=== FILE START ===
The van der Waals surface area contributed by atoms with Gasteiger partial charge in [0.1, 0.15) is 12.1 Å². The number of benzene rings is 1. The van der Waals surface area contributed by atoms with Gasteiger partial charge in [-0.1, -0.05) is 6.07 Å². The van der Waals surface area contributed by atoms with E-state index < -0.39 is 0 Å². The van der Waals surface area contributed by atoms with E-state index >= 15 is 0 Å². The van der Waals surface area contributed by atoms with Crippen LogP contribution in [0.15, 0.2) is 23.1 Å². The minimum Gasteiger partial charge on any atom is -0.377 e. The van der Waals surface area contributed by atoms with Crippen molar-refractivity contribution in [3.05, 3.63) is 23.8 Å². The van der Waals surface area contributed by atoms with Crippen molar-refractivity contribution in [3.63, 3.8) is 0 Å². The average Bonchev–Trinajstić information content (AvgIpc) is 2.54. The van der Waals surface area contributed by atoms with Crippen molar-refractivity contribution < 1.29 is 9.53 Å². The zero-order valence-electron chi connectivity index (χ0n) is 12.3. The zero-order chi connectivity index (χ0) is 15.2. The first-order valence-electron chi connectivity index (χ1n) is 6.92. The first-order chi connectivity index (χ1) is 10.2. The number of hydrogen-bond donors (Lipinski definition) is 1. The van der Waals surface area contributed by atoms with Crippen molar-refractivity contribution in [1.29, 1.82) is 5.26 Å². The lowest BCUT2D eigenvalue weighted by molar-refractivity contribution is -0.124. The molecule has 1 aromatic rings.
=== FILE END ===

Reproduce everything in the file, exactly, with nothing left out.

The van der Waals surface area contributed by atoms with Gasteiger partial charge in [0.1, 0.15) is 12.1 Å². The number of benzene rings is 1. The van der Waals surface area contributed by atoms with Gasteiger partial charge in [-0.1, -0.05) is 6.07 Å². The van der Waals surface area contributed by atoms with E-state index < -0.39 is 0 Å². The van der Waals surface area contributed by atoms with E-state index >= 15 is 0 Å². The van der Waals surface area contributed by atoms with Crippen LogP contribution in [0.15, 0.2) is 23.1 Å². The minimum Gasteiger partial charge on any atom is -0.377 e. The van der Waals surface area contributed by atoms with Crippen molar-refractivity contribution in [3.05, 3.63) is 23.8 Å². The van der Waals surface area contributed by atoms with Crippen molar-refractivity contribution in [3.63, 3.8) is 0 Å². The average Bonchev–Trinajstić information content (AvgIpc) is 2.54. The van der Waals surface area contributed by atoms with Crippen molar-refractivity contribution < 1.29 is 9.53 Å². The zero-order valence-electron chi connectivity index (χ0n) is 12.3. The zero-order chi connectivity index (χ0) is 15.2. The first-order valence-electron chi connectivity index (χ1n) is 6.92. The first-order chi connectivity index (χ1) is 10.2. The number of hydrogen-bond donors (Lipinski definition) is 1. The van der Waals surface area contributed by atoms with Crippen molar-refractivity contribution in [1.29, 1.82) is 5.26 Å². The lowest BCUT2D eigenvalue weighted by molar-refractivity contribution is -0.124. The molecule has 1 aromatic rings.